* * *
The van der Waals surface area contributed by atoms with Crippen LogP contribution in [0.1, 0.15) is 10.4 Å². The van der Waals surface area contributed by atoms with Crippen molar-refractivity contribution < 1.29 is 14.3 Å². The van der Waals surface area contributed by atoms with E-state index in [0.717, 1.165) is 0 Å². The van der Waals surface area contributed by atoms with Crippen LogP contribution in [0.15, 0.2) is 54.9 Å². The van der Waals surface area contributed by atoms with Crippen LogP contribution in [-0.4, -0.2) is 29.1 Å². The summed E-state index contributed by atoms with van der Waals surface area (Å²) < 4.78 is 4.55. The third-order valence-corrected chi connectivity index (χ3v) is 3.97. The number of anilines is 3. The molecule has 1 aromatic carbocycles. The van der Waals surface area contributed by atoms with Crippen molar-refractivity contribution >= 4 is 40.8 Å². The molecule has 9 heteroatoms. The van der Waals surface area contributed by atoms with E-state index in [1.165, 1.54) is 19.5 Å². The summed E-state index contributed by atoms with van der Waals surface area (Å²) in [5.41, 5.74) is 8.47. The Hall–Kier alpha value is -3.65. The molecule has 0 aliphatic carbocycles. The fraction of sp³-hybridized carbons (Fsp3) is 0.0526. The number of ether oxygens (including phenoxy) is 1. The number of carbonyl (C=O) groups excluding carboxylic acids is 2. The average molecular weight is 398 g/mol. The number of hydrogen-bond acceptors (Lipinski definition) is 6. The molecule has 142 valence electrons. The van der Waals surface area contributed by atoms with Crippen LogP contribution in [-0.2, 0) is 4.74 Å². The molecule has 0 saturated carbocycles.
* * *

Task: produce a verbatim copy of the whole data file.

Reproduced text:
The van der Waals surface area contributed by atoms with Crippen LogP contribution in [0.1, 0.15) is 10.4 Å². The van der Waals surface area contributed by atoms with Crippen molar-refractivity contribution < 1.29 is 14.3 Å². The van der Waals surface area contributed by atoms with E-state index in [0.717, 1.165) is 0 Å². The van der Waals surface area contributed by atoms with Crippen LogP contribution in [0.15, 0.2) is 54.9 Å². The van der Waals surface area contributed by atoms with Crippen LogP contribution in [-0.4, -0.2) is 29.1 Å². The summed E-state index contributed by atoms with van der Waals surface area (Å²) < 4.78 is 4.55. The third-order valence-corrected chi connectivity index (χ3v) is 3.97. The number of anilines is 3. The molecule has 1 aromatic carbocycles. The van der Waals surface area contributed by atoms with Crippen molar-refractivity contribution >= 4 is 40.8 Å². The molecule has 9 heteroatoms. The van der Waals surface area contributed by atoms with E-state index in [1.165, 1.54) is 19.5 Å². The summed E-state index contributed by atoms with van der Waals surface area (Å²) in [5.41, 5.74) is 8.47. The Hall–Kier alpha value is -3.65. The molecule has 0 aliphatic carbocycles. The fraction of sp³-hybridized carbons (Fsp3) is 0.0526. The number of ether oxygens (including phenoxy) is 1. The number of carbonyl (C=O) groups excluding carboxylic acids is 2. The average molecular weight is 398 g/mol. The number of hydrogen-bond acceptors (Lipinski definition) is 6. The molecule has 142 valence electrons. The van der Waals surface area contributed by atoms with Crippen LogP contribution in [-0.2, 0) is 4.74 Å². The molecule has 0 saturated carbocycles.